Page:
In a poll released last week, U.S. Rep. Paul Ryan and Gov. Scott Walker stand as front-runners for Wisconsin voters for the upcoming 2016 presidential election.
Among Wisconsin Republican primary voters, Ryan leads with 27 percent of the vote, followed by Walker at 14 percent, with other candidates like New Jersey Gov. Chris Christie; Florida Gov. Jeb Bush and Kentucky Sen. Rand Paul included in the poll.
The poll, conducted by Public Policy Polling located in Raleigh, N.C., polled just more than 1,100 Wisconsin voters by phone, which was evenly split by usual Democratic and usual Republican primary voters.
In a matchup between only Ryan and Walker, Ryan led with 47 percent of Wisconsin voters compared to Walker’s 38 percent.
However, according to the poll results, if Ryan ran in the election but Walker did not, voters greatly favored Ryan, and vice versa if Walker ran but Ryan did not.
Ryan also favored well in polls against potential Democratic nominee Hillary Clinton, with each tying at 46 percent of Wisconsin voters in favor of each candidate.
Despite Ryan’s tie with Clinton, Walker fared poorly against Clinton, only taking 44 percent of the voters against Clinton’s 49 percent.
Among Democratic voters, Clinton was favored the most, taking 50 percent of voters, with former U.S. Sen. Russ Feingold capturing 20 percent of the Democratic vote.
Barry Burden, University of Wisconsin political science professor, said Ryan and Walker faring well with Wisconsin voters is not surprising.
“Paul Ryan is seen as more viable at this point mostly because he gained experience as the vice presidential running mate in 2012,” Burden said. “Scott Walker is building a valuable national network of supporters, but Ryan’s experience in Washington and on a presidential ticket give him instant credibility as a potential candidate.”
The poll comes after speculation about Walker’s potential 2016 bid due to the amount of out-of-state trips this year, including first in the nation caucus state Iowa, Connecticut, New York, China and most recently, Michigan.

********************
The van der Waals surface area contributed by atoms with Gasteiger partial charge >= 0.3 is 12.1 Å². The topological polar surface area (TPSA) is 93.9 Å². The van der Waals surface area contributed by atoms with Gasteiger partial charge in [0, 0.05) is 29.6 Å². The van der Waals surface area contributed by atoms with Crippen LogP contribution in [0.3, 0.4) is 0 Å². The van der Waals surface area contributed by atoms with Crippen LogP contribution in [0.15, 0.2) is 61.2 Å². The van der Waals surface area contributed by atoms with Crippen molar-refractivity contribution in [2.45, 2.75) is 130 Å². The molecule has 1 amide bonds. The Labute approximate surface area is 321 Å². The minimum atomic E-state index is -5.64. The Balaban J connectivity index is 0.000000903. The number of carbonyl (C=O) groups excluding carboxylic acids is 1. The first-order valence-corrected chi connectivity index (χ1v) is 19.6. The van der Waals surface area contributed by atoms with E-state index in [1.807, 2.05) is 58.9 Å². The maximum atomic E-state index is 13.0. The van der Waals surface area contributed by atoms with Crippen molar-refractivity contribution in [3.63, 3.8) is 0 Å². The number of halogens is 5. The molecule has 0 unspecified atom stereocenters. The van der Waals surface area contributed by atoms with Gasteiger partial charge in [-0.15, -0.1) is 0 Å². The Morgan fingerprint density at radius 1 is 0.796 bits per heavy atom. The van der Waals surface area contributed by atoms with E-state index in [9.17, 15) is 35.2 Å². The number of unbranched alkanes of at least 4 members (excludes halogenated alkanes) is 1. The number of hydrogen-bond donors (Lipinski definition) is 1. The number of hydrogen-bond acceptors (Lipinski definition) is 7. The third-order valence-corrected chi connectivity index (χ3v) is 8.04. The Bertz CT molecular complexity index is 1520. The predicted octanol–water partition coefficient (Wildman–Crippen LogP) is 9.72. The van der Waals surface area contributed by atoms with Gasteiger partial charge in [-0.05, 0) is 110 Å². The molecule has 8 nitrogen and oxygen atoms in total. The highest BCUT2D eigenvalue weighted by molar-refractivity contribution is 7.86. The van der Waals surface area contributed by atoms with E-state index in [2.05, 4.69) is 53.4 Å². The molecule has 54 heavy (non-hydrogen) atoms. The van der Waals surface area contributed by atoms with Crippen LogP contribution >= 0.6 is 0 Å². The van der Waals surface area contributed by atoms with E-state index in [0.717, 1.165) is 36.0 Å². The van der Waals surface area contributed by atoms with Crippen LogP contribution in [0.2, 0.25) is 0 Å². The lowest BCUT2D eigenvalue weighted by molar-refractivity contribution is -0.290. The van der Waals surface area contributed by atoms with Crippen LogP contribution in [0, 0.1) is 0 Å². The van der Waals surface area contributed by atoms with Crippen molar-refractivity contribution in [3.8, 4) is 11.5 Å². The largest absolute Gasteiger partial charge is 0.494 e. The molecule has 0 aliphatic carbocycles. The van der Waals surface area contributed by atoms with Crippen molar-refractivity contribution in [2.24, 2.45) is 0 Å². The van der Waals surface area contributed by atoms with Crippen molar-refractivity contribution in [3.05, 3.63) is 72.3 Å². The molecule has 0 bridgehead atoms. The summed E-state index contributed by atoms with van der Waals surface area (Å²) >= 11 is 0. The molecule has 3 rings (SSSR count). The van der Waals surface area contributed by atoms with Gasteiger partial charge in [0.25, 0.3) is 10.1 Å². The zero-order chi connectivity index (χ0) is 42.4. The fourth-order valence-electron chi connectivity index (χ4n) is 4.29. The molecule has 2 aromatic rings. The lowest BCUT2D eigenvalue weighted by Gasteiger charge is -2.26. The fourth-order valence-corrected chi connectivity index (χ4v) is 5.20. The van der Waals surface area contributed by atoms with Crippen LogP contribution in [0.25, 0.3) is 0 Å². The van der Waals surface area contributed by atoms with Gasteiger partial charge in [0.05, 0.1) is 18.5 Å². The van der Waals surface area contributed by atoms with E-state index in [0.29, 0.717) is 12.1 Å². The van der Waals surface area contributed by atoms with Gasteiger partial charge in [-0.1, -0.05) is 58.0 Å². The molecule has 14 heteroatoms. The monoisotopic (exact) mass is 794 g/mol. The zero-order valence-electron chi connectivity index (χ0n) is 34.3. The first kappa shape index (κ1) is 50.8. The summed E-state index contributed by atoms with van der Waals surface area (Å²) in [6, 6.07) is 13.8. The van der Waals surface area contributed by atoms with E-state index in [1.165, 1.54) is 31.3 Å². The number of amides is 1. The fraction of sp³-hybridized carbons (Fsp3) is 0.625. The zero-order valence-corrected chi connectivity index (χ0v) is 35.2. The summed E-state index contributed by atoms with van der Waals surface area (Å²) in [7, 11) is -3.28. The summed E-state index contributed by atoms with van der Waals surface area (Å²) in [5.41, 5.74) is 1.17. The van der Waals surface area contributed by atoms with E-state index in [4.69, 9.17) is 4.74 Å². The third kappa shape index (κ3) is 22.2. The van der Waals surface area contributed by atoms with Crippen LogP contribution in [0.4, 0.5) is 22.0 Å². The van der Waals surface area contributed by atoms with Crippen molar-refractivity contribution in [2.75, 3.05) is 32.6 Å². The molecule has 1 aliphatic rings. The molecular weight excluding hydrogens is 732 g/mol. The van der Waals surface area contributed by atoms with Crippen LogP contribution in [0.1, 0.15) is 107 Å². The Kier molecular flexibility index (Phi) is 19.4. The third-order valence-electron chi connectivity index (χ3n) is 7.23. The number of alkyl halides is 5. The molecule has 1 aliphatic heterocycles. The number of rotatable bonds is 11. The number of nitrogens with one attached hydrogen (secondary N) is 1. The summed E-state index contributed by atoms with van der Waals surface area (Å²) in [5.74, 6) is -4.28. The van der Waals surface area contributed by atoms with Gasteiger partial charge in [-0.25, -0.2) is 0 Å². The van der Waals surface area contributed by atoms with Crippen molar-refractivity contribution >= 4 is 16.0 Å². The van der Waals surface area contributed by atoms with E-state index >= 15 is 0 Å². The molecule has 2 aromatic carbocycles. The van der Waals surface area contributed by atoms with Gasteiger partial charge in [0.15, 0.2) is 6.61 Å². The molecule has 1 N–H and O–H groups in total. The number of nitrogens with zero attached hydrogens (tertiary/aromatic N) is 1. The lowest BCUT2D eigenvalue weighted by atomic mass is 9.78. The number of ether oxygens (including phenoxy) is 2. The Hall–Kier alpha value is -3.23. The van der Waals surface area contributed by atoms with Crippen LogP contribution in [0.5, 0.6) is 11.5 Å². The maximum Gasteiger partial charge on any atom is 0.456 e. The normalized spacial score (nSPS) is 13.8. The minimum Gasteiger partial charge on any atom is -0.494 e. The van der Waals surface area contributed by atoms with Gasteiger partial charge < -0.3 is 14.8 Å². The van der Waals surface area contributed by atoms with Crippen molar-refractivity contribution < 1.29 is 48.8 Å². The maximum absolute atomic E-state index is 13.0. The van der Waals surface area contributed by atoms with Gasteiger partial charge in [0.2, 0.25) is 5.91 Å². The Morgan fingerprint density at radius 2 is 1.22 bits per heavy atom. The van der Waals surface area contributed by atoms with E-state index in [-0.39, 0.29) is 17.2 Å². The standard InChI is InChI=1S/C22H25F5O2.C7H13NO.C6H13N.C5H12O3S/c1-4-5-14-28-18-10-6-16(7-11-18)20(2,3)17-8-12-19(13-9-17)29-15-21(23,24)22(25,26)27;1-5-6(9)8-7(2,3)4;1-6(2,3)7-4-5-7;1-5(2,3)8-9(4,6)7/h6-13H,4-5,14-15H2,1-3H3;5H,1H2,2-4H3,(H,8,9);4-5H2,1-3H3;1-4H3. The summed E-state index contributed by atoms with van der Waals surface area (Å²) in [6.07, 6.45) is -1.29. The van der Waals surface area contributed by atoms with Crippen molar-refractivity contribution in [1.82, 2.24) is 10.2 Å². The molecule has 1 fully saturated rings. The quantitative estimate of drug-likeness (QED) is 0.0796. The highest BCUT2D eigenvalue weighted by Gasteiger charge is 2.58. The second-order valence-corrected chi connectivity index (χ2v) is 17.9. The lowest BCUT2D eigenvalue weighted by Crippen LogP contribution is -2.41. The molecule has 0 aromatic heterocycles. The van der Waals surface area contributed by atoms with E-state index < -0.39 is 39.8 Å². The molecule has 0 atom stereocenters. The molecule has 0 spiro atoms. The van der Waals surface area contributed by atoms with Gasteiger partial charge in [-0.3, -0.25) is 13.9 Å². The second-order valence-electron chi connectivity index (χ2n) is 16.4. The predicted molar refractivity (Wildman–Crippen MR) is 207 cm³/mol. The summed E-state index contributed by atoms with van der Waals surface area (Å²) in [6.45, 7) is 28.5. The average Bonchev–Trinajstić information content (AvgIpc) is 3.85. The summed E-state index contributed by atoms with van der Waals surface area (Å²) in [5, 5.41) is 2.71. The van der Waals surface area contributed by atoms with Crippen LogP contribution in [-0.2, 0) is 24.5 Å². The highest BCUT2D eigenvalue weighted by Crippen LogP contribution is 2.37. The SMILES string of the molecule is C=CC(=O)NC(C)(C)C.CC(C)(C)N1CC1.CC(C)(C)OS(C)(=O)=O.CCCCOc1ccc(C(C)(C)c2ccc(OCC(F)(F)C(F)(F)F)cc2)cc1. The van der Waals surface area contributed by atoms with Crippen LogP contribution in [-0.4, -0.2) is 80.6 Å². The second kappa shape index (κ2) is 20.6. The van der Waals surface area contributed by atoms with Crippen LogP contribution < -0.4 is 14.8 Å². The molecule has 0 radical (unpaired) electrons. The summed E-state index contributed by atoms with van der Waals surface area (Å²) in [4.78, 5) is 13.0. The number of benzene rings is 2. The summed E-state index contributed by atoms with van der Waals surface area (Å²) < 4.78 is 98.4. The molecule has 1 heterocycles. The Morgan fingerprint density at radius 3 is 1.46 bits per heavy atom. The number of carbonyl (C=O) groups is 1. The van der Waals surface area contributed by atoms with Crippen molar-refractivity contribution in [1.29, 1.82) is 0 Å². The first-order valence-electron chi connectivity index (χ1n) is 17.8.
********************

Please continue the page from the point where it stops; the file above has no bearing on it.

Despite Ryan’s popularity with voters, Burden said it does not appear Ryan helped the Republican ticket in the 2012 presidential election, running alongside former Massachusetts Gov. Mitt Romney.
Wisconsin will likely continue to be a battleground state in 2016, but could sway in the GOP direction in 2016, Burden added.
“But [Ryan] or Walker might help nudge Wisconsin in the Republican direction if one of them were to head the ticket in 2016,” Burden said.
Burden added the poll results should be taken lightly because there is much time before the 2016 election, especially when looking at possible matchups between Democrats and Republicans.
Surveys this far from the election are generally inaccurate because they are measuring name recognition of potential candidates, rather than true voter opinions, Burden said.
Burden added the surveys conducted this early before the 2008 election did not include Barack Obama on the surveys when he went on to win the presidency in 2008 and 2012.
Even though conservative Wisconsin voters have two viable candidates in Ryan and Walker, Burden said Democrats will likely be favored to win since the Republicans have not won the state’s electoral votes since 1984.
The poll’s margin of error was 2.9 percent for the Democratic portion, and 4.6 percent for the GOP portion.